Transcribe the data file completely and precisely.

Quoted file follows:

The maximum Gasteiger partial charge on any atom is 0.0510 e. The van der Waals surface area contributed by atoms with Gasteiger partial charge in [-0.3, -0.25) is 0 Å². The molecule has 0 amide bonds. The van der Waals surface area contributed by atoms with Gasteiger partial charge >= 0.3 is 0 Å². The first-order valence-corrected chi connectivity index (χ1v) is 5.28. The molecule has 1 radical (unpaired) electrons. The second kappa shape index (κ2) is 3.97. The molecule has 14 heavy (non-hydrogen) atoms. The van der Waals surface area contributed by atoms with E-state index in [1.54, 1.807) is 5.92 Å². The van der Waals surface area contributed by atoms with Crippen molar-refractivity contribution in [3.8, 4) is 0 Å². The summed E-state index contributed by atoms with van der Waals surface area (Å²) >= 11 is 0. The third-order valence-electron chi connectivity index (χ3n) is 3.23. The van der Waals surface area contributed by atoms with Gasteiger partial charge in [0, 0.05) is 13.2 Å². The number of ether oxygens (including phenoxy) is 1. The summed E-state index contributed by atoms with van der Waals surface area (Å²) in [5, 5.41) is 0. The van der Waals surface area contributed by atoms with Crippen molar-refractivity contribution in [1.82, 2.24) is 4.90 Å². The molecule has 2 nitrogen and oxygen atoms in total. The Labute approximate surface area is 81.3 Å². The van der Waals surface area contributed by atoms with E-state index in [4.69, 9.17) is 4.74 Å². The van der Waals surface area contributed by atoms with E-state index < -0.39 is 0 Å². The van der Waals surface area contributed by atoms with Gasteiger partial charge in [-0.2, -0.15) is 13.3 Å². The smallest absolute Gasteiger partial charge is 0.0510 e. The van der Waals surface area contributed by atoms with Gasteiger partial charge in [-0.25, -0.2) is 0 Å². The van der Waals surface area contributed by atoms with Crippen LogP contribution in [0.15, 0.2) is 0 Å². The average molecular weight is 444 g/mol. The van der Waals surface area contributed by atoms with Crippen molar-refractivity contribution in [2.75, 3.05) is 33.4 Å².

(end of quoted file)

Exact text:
The maximum Gasteiger partial charge on any atom is 0.0510 e. The van der Waals surface area contributed by atoms with Gasteiger partial charge in [-0.3, -0.25) is 0 Å². The molecule has 0 amide bonds. The van der Waals surface area contributed by atoms with Gasteiger partial charge >= 0.3 is 0 Å². The first-order valence-corrected chi connectivity index (χ1v) is 5.28. The molecule has 1 radical (unpaired) electrons. The second kappa shape index (κ2) is 3.97. The molecule has 14 heavy (non-hydrogen) atoms. The van der Waals surface area contributed by atoms with E-state index in [1.54, 1.807) is 5.92 Å². The van der Waals surface area contributed by atoms with Crippen molar-refractivity contribution in [3.8, 4) is 0 Å². The summed E-state index contributed by atoms with van der Waals surface area (Å²) >= 11 is 0. The third-order valence-electron chi connectivity index (χ3n) is 3.23. The van der Waals surface area contributed by atoms with Gasteiger partial charge in [0, 0.05) is 13.2 Å². The number of ether oxygens (including phenoxy) is 1. The summed E-state index contributed by atoms with van der Waals surface area (Å²) in [5, 5.41) is 0. The van der Waals surface area contributed by atoms with Crippen molar-refractivity contribution in [1.82, 2.24) is 4.90 Å². The molecule has 2 nitrogen and oxygen atoms in total. The Labute approximate surface area is 81.3 Å². The van der Waals surface area contributed by atoms with E-state index in [4.69, 9.17) is 4.74 Å². The van der Waals surface area contributed by atoms with E-state index < -0.39 is 0 Å². The van der Waals surface area contributed by atoms with Gasteiger partial charge in [-0.2, -0.15) is 13.3 Å². The smallest absolute Gasteiger partial charge is 0.0510 e. The van der Waals surface area contributed by atoms with Gasteiger partial charge in [-0.25, -0.2) is 0 Å². The van der Waals surface area contributed by atoms with Crippen LogP contribution in [0.15, 0.2) is 0 Å². The average molecular weight is 444 g/mol. The van der Waals surface area contributed by atoms with Crippen molar-refractivity contribution in [2.75, 3.05) is 33.4 Å².